It's been quiet on the Apple Rumors front. Too quiet. And as such, it's been a bit quieter around AAAD. I'll be working around the house over the weekend, and blogging about it starting on April 1. In the meantime, have a great holiday weekend.
Yesterday we talked about replacing parts for a Weber Genesis E-310. Today's discussion is about our other 2013 outdoor project - adding a patio retaining wall and a built-in fire pit. Neither project is particularly difficult (or expensive). They just require an awful lot of heavy lifting.
By now, you've probably tried a ton of iOS games. And your App Store account probably has hundreds of games in your "Not On This Device" folder. This High Five isn't the "greatest iOS games of all time". I'm not putting Angry Birds or Plants v. Zombies on the list. It's the games we're enjoying the most right now.
I'm going to be busy with work for most of today, but I just wanted to mark an anniversary of sorts - yesterday was my 100th post on this blog. I hope that some of these posts have been fun and informative for you. It's been fun for me to log the progress - or lack thereof - of our various home projects. New High Five tonight!
If you haven't read the two prior posts in this series, here's the quick summary: For a long time, TiVo was the "luxury brand" DVR. Sure, it cost more, and you could go with the cable company's DVR service - but their interface was terrible and their boxes were ugly. And TiVo was selling the beautiful Series 3. It cost more, but it was worth it. A DVR to be envied. Then, everything changed.
As you may know, AAAD isn't just an Apple rumors or tech-discussion site. It's about integrating iOS and Apple into all aspects of our home. And sometimes, our DIY home fix-it projects have nothing to do with tech. Like the foosball table in the basement.
Morgan Stanley analyst Katy Huberty was on CNBC "Fast Money" this afternoon , and suggested that the iPhone 5S will have a "killer feature" that will differentiate the phone and "drive consumers increasingly to the platform". We've previously suggested that the iPhone 5S will need to be a substantial improvement over the iPhone 5 - which, we believe, will get a new plastic shell and will become the new multicolored "low-cost iPhone". Because if the iPhone 5 is $350 without a contract, why buy a 5S?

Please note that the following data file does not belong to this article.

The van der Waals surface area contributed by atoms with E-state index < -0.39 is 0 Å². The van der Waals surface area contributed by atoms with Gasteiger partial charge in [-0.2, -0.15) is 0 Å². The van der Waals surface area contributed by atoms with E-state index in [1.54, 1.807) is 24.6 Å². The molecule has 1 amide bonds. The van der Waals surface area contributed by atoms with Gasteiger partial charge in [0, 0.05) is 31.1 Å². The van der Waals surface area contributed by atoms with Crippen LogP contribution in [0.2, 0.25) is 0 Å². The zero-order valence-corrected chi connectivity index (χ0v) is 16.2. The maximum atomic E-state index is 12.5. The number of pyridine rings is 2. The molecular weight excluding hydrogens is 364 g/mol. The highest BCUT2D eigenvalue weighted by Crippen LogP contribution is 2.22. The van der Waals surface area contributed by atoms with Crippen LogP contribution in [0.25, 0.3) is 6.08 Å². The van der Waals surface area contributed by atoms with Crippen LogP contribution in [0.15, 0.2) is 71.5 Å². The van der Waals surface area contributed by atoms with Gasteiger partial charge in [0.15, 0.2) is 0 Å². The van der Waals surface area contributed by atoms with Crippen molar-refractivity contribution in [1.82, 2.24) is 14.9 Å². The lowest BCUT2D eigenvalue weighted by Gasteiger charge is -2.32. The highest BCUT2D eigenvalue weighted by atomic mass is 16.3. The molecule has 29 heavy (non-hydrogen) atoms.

This is the hardest post for a TiVo fan like me to write. TiVo was never a market share leader in the DVR space - at least not after the cable companies started offering their own barebones DVR service. But they were a thought leader, and a features leader , and the competition wasn't close. For consumers, the choice was clear - pay your cable company to rent a lousy UI and basic, ugly DVR, or pay a little bit more to buy an elegant, cutting edge solution from TiVo. And then that status quo completely fell apart.
It's hard to write this post. I've been working on it, off and on, for quite a while. You see, I'm an unabashed TiVo fanboy. For about a decade, we bought almost every box TiVo ever produced. We owned their stock. We even picked up TiVos for our parents. We were TiVo evangelists. And for the first time in 12 years, there isn't a single piece of TiVo hardware in our house. How did this happen? Well, gradually, and then suddenly.
AppleInsider had an article today discussing the rumored "low-cost" iPhone. According to their sources at KGI Securities, the new low-cost iPhone will have the standard iPhone 5 form factor and 4-inch screen, with a "super-thin casing made of plastic and glass fiber". That makes sense. Assuming this is true, it also gives us a huge clue about how Apple intends to balance their position as a "high-end" phone maker with the introduction of a low-end model.
We downloaded CBS's new app last night. While they have big plans for integrating their "CBS Connect" functionality in the future, for the moment, it's precisely what you'd expect: the last few episodes of the network's primetime programming, along with a handful of extras. As with any other TV network app, it can be useful. Just not, you know, THAT useful.
There are a number of ways to get TV shows for free over the internet. We use AirPlay to stream shows from Netflix, from the HBO GO app, from the PBS app, and from the ABC app. It looks like CBS is joining the party.
Well, that relaunch went a lot smoother than I'd imagined! That's much better. This is probably a good opportunity to explain the purpose of this blog. It's called " All Apple All Day ", but that's a bit of a misnomer. While I'm very Apple-focused, we spend a lot of time talking about non-Apple stuff, too.